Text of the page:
Well, it happened. And this was not in a vacuum because many of the actors knew me. I was never on the closest when it came to the establishment of the CDC. I was the Secretary General of the CDC-USA. I managed the CDC website and responded to inquiries as well as critiques. I was active on Limany and The Perspective websites. I was very active on all the Liberian listserv and in all chatrooms. I was a General who was on the battle front. I didn’t only strategize; I executed battlefield plans.
Everyone who was paying attention to Liberian politics at that time knew me and/or interacted with me. Even after I left the CDC on 16 February 2006, I moved directly into championing the establishment of the Neo Progressive Movement so I wasn’t an unknown quantity insofar as my opposition political views were concerned.
However, Minister Konneh and President Sirleaf decided that they would take their bet with me. They apparently saw some value or quality in me that they were willing to overlook my politics and utilize my expertise. They knew that the benefits outweigh the risks of having me run the implementation of the country’s development agenda. That is true leadership! They went for talent and capacity over political loyalty. They wanted to get stuff done and they knew that James Kollie could help them. There are many James Kollie out there.
Well, for whatever it is worth, I was given the opportunity to contribute to my motherland. I had convinced myself, as a Neo Progressive, that helping my country was more important than my political view of any particular persons and so I put my all into doing the job of coordinating the implementation of the development agenda. I wasn’t concern whether it made President Sirleaf looked good or not; I was concerned about whether a Liberian child in Toe’s town would benefit from one more clinic or one more school. And if because of my coordinating effort, one more mile of road was paved, it didn’t matter who was the President when it happened. What mattered the most was that it got done and that child benefited.
The lesson here is that we should always, not some time, go for capacity and competence over political view and loyalty. I am a perfect example of someone overlooking my political worldview and position and extending to me the opportunity to make my contribution to my country.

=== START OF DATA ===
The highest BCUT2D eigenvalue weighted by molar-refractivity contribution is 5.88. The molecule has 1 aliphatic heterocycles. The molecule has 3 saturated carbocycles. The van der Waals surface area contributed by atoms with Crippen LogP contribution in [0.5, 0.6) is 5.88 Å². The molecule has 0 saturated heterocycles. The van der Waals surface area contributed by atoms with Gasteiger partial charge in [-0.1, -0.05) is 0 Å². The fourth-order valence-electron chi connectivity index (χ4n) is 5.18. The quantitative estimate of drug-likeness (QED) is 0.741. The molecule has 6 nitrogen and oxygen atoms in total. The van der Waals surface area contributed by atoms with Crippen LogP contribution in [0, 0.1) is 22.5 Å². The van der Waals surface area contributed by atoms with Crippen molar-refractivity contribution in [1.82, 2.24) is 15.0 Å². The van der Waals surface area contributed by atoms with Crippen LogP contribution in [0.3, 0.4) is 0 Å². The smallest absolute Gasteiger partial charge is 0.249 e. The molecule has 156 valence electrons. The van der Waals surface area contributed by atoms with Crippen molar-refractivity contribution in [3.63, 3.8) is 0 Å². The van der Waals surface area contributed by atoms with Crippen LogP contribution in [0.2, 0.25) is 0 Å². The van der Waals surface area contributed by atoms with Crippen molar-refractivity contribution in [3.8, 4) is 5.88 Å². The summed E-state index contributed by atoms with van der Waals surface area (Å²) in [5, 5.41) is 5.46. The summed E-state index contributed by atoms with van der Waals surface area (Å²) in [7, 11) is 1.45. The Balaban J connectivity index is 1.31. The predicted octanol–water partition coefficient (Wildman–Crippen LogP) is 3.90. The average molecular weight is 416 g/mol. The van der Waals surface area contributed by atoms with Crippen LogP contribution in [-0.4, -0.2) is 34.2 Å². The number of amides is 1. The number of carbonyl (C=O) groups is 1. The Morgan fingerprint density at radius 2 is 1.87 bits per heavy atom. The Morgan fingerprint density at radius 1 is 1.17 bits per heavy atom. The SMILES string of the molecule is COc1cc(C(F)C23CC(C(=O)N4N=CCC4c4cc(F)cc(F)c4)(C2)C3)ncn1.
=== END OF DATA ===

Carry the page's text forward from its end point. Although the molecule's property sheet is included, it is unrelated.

The position that I occupied between June 2009 and March 2012 as Deputy National Coordinator of the LRDC was an extremely important position. It wasn’t high profile, but it was extremely important and critical. It was like sitting in the President’s office and managing the development agenda. For an opposition kid to have been given that opportunity is indeed a lesson in governance. It meant that after the campaigning was over and governance started, the country needed folks who could deliver, and the leaders saw me as one of those persons. I had gone through several interviews and came highly recommended. I had shown my capability and the leaders noticed. Though they were warned of my politics, they decided that I was worth more to them than the portrayal of my political views.
This is how my decade-long public service began in Liberia and this is one lesson to be learned from that beginning…
Remember! I wasn’t just another Liberian. I was a political figure with very strong views. It wasn’t like just bring another person on board who is not in our party; it was bringing on a key opposition figure into a critical role. This is not accommodation; it is leadership that believe that in talents.
And no one ever asked me to join their party before I could get this gig or continue with it! Absolutely no one. And I never joined the Unity Party.
One thought on “Reflections – the context and the beginning of my decade-long public service”
The below quotes say it all about patriotism from both sides. Our country can only develop with such mindset – employer’s recruitment strategy that is based on pure talent and competence vs. an employee’s burning urge to want to deliver on the job.
“I had convinced myself, as a Neo Progressive, that helping my country was more important than my political view of any particular persons and so I put my all into doing the job of coordinating the implementation of the development agenda.”
“I wasn’t concern whether it made President Sirleaf looked good or not; I was concerned about whether a Liberian child in Toe’s town would benefit from one more clinic or one more school. And if because of my coordinating effort, one more mile of road was paved, it didn’t matter who was the President when it happened. What mattered the most was that it got done and that child benefited.”
In such a country where almost everything is overshadowed by politics, it was indeed strong leadership display on the part of your employer to not even bother you with the option of joining the ruling party in order to maintain the job. But what if they had asked? Would you have joined, to 1) protect your job or 2) protect the opportunity to serve your country?
This first piece was worth the wait. I anticipate the next piece will even be more interesting as you delve into the details. Eagerly awaiting…